Its a great board for overclocking, and is stable, but there are some periph's to keep clear of when using the kt133 chipset.


Abit KT7 RAID
Duron 650@896
128MB pc133@149cas2
Geforce2mx(205/215)
Antect s1030/sblive+
Anonymous
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December 4, 2000 10:31:58 PM

If you're seriously not going to be using your system for hard gaming then I definitely recomend you get a Duron 650 or 700 and overclock it to 850 or 900 Mhz. This can be achieved very easily with the Asus A7V motherboard as long as all of the L1 connections are connected on the top of the CPU. If they are not you can buy a PCB pen and connect them with that. One of tom's article goes into detail on how to overclock it. This will give you the best price/performance ratio by far and you will be more than happy with the performance.
I have a 650 Duron and overclock to 850 without any problems. I could probably take it up to 900 or maybe even 950 without problems, but I just don't see any reason to go that high. It works great with any game or application that I have thrown at it thus far.

Good luck,

Poderoso.
December 6, 2000 12:42:19 AM

Are you in a rush to get a system by say Christmas? If so it sounds like you have picked a very nice setup. The only thing to watch out for with AMD is that they lack a thermal diode to shut them off if they get too hot. AMD is the current price/performance leader but that could change in the near future. If you can wait Intel should be shipping 1.7G p4 soon. I believe the p4 is far more “future proof” and that AMD is swimming without a life jacket due to their lack of thermal protection. Both companies processors are easy to break due the lack of a protective cover on the chip itself. The thermal performance of an uncovered chip is a good trade for durability. AMD has a small edge in this area as they include four pads to cushion the CPU from the heatsink. A new chip looks really wimpy compared to an older larger metal enclosed one but the new chips are way better you just need to be careful. No matter what you buy it will seem like junk in a year or so.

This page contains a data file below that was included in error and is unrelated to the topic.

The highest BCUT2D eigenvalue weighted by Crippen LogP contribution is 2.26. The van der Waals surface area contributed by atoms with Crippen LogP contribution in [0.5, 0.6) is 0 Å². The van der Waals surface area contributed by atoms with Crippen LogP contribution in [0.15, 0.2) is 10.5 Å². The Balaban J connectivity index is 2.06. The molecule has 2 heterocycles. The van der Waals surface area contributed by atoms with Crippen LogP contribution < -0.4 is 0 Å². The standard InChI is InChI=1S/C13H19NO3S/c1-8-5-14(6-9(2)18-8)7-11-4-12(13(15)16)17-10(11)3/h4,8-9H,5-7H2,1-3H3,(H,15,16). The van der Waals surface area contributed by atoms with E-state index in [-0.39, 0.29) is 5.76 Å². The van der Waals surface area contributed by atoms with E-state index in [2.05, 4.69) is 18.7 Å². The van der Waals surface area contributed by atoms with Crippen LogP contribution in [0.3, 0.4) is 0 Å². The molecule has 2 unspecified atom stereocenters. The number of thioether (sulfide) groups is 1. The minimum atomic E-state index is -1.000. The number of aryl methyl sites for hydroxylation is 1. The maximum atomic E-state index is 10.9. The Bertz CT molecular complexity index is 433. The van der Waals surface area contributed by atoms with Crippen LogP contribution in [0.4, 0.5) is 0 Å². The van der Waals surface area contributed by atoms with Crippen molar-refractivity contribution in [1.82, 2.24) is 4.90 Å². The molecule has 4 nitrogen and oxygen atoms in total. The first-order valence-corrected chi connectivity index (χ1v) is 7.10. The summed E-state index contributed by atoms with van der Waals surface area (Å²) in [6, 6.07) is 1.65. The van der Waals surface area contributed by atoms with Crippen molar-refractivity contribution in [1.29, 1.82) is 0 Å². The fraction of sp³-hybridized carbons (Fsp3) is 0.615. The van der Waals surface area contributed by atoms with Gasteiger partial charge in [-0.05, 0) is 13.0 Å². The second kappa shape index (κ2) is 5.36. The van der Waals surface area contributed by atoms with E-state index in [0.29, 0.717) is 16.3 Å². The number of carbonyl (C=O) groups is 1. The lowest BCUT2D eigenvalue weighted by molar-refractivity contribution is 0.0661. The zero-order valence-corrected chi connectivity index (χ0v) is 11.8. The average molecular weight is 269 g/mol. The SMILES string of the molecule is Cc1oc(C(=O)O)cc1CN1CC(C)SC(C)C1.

December 6, 2000 12:57:08 AM

Are you in a rush to get a system by say Christmas? If so it sounds like you have picked a very nice setup. The only thing to watch out for with AMD is that they lack a thermal diode to shut them off if they get too hot. AMD is the current price/performance leader but that could change in the near future. If you can wait Intel should be shipping 1.7G p4 soon. I believe the p4 is far more “future proof” and that AMD is swimming without a life jacket due to their lack of thermal protection. Both companies processors are easy to break due the lack of a protective cover on the chip itself. The thermal performance of an uncovered chip is a good trade for durability. AMD has a small edge in this area as they include four pads to cushion the CPU from the heatsink. A new chip looks really wimpy compared to an older larger metal enclosed one but the new chips are way better you just need to be careful. No matter what you buy it will seem like junk in a year or so.

A slot load DVD is nice because there is no tray to break(kids in the house?). DVD players are cheap. A 16x/40x dvd/cd is only around $100.00 and a hardware decoder is only about $45.00. A 16/40 is fast enough that you wouldn't need a regular cd player. You can even get a three in one dvd/cd/cd-rw but I wouldn't. Get a DVD/CD and a seperate CD burner cause it is nice to record from one disk to another without swapping.
Anonymous
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December 6, 2000 2:10:52 AM

Actually if you want to forget about fooling around with compatability issues, I would suggest an Intel 1Ghz with the 815E chipset. Not as pricey as the P4, and stable as a rock.

By the way, incompatabilities are mostly generated by the chipsets, not the processors.